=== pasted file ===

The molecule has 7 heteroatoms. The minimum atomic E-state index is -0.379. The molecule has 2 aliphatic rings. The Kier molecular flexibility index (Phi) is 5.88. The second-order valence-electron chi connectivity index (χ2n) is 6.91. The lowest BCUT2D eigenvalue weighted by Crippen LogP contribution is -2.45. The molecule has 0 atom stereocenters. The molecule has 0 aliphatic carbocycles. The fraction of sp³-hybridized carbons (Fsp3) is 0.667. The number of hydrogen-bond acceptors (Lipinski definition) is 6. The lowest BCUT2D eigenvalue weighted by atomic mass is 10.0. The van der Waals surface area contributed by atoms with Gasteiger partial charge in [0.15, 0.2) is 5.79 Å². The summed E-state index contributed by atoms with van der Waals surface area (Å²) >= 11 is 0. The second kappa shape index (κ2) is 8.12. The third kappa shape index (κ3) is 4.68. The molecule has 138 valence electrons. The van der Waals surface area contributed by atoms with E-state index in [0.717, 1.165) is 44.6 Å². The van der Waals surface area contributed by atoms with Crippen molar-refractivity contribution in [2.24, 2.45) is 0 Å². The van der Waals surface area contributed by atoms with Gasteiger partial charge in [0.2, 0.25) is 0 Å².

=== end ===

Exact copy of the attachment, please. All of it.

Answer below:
The molecule has 7 heteroatoms. The minimum atomic E-state index is -0.379. The molecule has 2 aliphatic rings. The Kier molecular flexibility index (Phi) is 5.88. The second-order valence-electron chi connectivity index (χ2n) is 6.91. The lowest BCUT2D eigenvalue weighted by Crippen LogP contribution is -2.45. The molecule has 0 atom stereocenters. The molecule has 0 aliphatic carbocycles. The fraction of sp³-hybridized carbons (Fsp3) is 0.667. The number of hydrogen-bond acceptors (Lipinski definition) is 6. The lowest BCUT2D eigenvalue weighted by atomic mass is 10.0. The van der Waals surface area contributed by atoms with Gasteiger partial charge in [0.15, 0.2) is 5.79 Å². The summed E-state index contributed by atoms with van der Waals surface area (Å²) >= 11 is 0. The second kappa shape index (κ2) is 8.12. The third kappa shape index (κ3) is 4.68. The molecule has 138 valence electrons. The van der Waals surface area contributed by atoms with E-state index in [0.717, 1.165) is 44.6 Å². The van der Waals surface area contributed by atoms with Crippen molar-refractivity contribution in [2.24, 2.45) is 0 Å². The van der Waals surface area contributed by atoms with Gasteiger partial charge in [0.2, 0.25) is 0 Å².